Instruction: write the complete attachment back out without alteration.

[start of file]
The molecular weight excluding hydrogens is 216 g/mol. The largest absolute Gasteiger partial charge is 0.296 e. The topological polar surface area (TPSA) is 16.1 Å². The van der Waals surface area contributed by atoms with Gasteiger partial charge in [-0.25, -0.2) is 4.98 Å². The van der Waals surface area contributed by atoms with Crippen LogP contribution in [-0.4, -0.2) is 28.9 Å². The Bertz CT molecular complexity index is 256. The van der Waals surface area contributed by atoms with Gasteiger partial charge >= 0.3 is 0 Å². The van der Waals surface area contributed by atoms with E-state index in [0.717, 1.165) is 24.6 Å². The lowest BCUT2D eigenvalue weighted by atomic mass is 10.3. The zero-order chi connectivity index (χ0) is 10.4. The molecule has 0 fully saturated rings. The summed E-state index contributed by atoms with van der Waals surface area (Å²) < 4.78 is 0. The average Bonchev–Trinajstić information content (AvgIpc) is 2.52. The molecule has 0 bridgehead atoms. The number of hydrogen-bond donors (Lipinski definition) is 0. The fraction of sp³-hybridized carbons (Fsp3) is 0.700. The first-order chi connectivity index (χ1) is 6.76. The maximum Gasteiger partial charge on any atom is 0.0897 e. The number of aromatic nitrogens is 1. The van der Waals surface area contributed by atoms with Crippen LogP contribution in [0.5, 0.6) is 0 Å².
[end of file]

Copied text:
The molecular weight excluding hydrogens is 216 g/mol. The largest absolute Gasteiger partial charge is 0.296 e. The topological polar surface area (TPSA) is 16.1 Å². The van der Waals surface area contributed by atoms with Gasteiger partial charge in [-0.25, -0.2) is 4.98 Å². The van der Waals surface area contributed by atoms with Crippen LogP contribution in [-0.4, -0.2) is 28.9 Å². The Bertz CT molecular complexity index is 256. The van der Waals surface area contributed by atoms with Gasteiger partial charge >= 0.3 is 0 Å². The van der Waals surface area contributed by atoms with E-state index in [0.717, 1.165) is 24.6 Å². The lowest BCUT2D eigenvalue weighted by atomic mass is 10.3. The zero-order chi connectivity index (χ0) is 10.4. The molecule has 0 fully saturated rings. The summed E-state index contributed by atoms with van der Waals surface area (Å²) < 4.78 is 0. The average Bonchev–Trinajstić information content (AvgIpc) is 2.52. The molecule has 0 bridgehead atoms. The number of hydrogen-bond donors (Lipinski definition) is 0. The fraction of sp³-hybridized carbons (Fsp3) is 0.700. The first-order chi connectivity index (χ1) is 6.76. The maximum Gasteiger partial charge on any atom is 0.0897 e. The number of aromatic nitrogens is 1. The van der Waals surface area contributed by atoms with Crippen LogP contribution in [0.5, 0.6) is 0 Å².